ChangeFamily/CommunicationReflectionJuly 10, 20170Should You Retire Or Keep Working? Do Both

Struggling with society's expectations for "older workers"? Make your later years work for you...

Ever since 1934, when the Social Secu­ri­ty admin­is­tra­tion estab­lished 65 as the “offi­cial” nation­al retire­ment age, most of us have assumed that at some­where around 65, we’d stop doing paid work. And even though the aver­age 65-year-old these days has both a con­sid­er­ably greater life expectan­cy and much improved health com­pared to his or her 1934 coun­ter­part, our asso­ci­a­tion with 65 as the age of retire­ment remains. And that’s true even though we baby boomers aren’t adher­ing to it: only 1 in 4 boomers are ful­ly retir­ing from paid work by 65. As has often been the case with us as a gen­er­a­tion, we’re try­ing to fig­ure out a dif­fer­ent way to do things.

When I turned 65 recent­ly, I did­n’t expect it would have much impact on me, since I gen­er­al­ly don’t think of myself as being any par­tic­u­lar age. So I was sur­prised to find myself think­ing a lot about work­ing and not work­ing, and how I intend­ed to approach the next phase of my life. Even though I knew I did­n’t want to stop work­ing any time soon, I noticed that I also did­n’t want to keep work­ing at the same pace I’d been work­ing for the last 45 years. I had already decid­ed to work some­what less start­ing this year — I had told peo­ple that I was “cut­ting back to full time.” They’d laugh, but it was pret­ty accu­rate: I’m exper­i­ment­ing with work­ing around 40–45 hours a week, rather than 50–60 hours a week.

But I could feel there was some deep­er issue not being addressed by that deci­sion, and I was­n’t sure what it was. I called Lorie, a won­der­ful ther­a­pist and all-around wise per­son who has helped me enor­mous­ly through times of major change over the past ten years, and told her what I was feel­ing and think­ing. In a series of con­ver­sa­tions, she helped me see that I was want­i­ng to carve a new path for myself: that I felt con­strained by what I saw as the lim­it­ed and lim­it­ing expec­ta­tions for women at 65 rel­a­tive to work. I believe that soci­ety expects that women, if they do keep work­ing after 65, will do it in a kind of invis­i­ble and gen­teel old-lady­ish way: part-time, in a sit­u­a­tion that does­n’t require or afford a lot of respon­si­bil­i­ty or pow­er. (As an exam­ple, when I told a 30-some­thing friend that I was strug­gling to fig­ure out my work path for the next decade, she sug­gest­ed that per­haps I could teach class­es at our local library.) And the gen­er­al expec­ta­tion for us as retirees is that we will focus on tak­ing care of our fam­i­lies, on our old-lady hob­bies, or on doing good works.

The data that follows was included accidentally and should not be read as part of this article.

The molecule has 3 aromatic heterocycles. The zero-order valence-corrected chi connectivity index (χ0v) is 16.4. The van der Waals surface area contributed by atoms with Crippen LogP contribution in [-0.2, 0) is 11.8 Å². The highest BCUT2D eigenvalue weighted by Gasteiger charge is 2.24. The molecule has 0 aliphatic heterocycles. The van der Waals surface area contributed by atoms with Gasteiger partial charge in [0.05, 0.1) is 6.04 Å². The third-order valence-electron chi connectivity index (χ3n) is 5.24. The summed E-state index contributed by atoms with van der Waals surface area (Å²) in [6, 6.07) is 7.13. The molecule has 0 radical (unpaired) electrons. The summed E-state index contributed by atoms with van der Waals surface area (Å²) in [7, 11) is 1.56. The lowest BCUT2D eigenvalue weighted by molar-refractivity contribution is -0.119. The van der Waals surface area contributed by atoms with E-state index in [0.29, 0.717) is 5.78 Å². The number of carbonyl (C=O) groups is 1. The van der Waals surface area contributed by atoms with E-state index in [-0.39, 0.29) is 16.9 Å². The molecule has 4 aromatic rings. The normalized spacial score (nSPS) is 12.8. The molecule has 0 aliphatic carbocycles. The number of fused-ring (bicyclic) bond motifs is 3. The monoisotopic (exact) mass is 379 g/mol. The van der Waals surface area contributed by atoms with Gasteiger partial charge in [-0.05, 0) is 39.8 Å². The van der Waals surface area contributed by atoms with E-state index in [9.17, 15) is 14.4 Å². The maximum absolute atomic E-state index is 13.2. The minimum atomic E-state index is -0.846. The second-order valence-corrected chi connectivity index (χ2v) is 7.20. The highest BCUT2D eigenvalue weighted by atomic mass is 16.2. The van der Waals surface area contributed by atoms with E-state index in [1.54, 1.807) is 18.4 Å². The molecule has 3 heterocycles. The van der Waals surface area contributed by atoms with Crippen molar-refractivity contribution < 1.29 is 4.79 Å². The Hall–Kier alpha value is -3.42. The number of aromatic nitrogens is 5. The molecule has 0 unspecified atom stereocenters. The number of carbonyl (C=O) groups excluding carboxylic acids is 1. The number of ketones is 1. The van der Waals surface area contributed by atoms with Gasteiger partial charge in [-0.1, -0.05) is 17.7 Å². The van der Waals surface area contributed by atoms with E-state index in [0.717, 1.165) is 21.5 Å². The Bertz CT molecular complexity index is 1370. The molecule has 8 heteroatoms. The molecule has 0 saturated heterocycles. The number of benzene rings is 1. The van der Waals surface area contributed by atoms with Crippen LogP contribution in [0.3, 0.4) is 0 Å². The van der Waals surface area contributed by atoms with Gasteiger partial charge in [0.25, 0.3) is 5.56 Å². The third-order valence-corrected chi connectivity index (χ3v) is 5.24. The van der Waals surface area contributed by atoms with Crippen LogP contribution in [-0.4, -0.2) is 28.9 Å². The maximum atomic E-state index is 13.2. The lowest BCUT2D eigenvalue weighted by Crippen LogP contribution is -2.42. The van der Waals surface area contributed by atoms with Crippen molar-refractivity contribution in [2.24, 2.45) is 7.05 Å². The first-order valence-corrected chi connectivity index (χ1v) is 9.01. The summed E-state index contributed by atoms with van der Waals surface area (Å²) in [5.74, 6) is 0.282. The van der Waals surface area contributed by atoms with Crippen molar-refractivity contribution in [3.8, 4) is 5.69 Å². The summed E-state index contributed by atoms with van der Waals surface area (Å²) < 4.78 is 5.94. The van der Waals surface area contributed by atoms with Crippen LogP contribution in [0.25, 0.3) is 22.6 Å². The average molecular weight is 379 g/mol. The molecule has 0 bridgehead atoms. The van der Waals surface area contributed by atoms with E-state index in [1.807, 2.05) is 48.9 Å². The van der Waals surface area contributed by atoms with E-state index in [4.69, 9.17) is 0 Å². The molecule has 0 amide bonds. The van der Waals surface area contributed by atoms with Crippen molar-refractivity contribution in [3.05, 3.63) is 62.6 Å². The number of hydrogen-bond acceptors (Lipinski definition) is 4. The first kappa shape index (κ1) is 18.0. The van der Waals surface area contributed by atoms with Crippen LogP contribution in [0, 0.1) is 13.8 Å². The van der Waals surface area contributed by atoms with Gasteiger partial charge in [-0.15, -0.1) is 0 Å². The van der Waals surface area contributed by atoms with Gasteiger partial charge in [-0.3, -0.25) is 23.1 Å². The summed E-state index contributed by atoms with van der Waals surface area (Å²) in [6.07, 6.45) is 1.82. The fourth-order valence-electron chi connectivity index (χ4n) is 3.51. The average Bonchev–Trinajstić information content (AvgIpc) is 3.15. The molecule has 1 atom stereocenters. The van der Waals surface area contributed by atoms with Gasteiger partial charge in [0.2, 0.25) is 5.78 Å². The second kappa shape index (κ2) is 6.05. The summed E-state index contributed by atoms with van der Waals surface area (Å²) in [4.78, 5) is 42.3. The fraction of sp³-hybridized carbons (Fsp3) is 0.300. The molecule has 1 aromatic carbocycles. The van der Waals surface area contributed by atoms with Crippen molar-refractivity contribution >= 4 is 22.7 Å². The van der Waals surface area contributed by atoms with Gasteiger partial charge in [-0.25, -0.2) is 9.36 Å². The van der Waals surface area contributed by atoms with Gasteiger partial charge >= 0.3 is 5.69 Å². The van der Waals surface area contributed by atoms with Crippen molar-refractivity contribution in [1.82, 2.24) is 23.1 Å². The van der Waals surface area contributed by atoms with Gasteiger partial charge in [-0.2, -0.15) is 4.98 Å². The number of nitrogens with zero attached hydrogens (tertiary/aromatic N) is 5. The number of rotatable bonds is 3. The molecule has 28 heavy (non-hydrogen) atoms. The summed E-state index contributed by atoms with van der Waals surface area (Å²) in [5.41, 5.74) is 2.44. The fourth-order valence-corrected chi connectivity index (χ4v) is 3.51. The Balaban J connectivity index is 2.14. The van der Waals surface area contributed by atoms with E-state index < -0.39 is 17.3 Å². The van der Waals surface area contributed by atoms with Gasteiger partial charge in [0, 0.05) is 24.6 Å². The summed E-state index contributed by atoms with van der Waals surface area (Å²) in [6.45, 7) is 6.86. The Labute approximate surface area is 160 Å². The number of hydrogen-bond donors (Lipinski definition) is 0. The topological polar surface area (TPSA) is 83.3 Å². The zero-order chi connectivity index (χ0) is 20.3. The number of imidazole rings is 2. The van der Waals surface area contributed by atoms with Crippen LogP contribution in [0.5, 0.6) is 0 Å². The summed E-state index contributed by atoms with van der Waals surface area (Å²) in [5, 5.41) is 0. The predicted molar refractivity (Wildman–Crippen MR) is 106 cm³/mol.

Nei­ther of those paths appealed to me. In my con­ver­sa­tions with Lorie, I real­ized that I need­ed to “go off road,” to carve out a per­son­al post-65 career path that works for me and those I love, and that may not ful­fill any of those expectations.

And, as it turns out, what works for me is a life that includes the best of both worlds. In the world of work, I’ve real­ized that I’m doing the best work of my life, and I want to keep doing that. I’m braver, wis­er, clear­er, more expe­ri­enced, and at the same time more flex­i­ble, com­pas­sion­ate and patient than ever before, and I intend for my clients and my col­leagues to get the ben­e­fit of that. And in the world of retire­ment, I find I’m cher­ish­ing time with my hus­band, chil­dren, grand­chil­dren, and oth­er loved ones in a new and deep­er way, know­ing that my remain­ing time on earth is less than the time already passed. At the same time, I find that I need more time for reflec­tion and recu­per­a­tion in order to be at my best — and that I’m able to appre­ci­ate those rest­ing peri­ods more than I ever have before.

So I’m work­ing and retir­ing simul­ta­ne­ous­ly. When I’m work­ing, it’s full-on, all-in: offer­ing the best of who I am in deep and pow­er­ful part­ner­ship with my clients and col­leagues. When I’m retir­ing, it’s full-on, all-in: 100% lux­u­ri­at­ing in play, rest, trav­el, the love of those I love. I sus­pect the pro­por­tions of the two will con­tin­ue to shift as I age: more time retired, less time work­ing. But the depth of com­mit­ment to each will remain. That sense of doing what­ev­er I’m doing with full joy and com­mit­ment is what res­onates for me.

If you find your­self ask­ing these kinds of ques­tions — as I assume you might be, hav­ing read this far — my advice to you is not to adopt my solu­tion or any­one else’s, but to find your own. Your life is pre­cious, and it’s a great gift to have arrived in your 60s with your health and spir­it intact. Be con­scious in decid­ing how to take advan­tage of this gift you’ve been giv­en, so that at the end of your days you feel sat­is­fied that you’ve lived the life you most want­ed to live.

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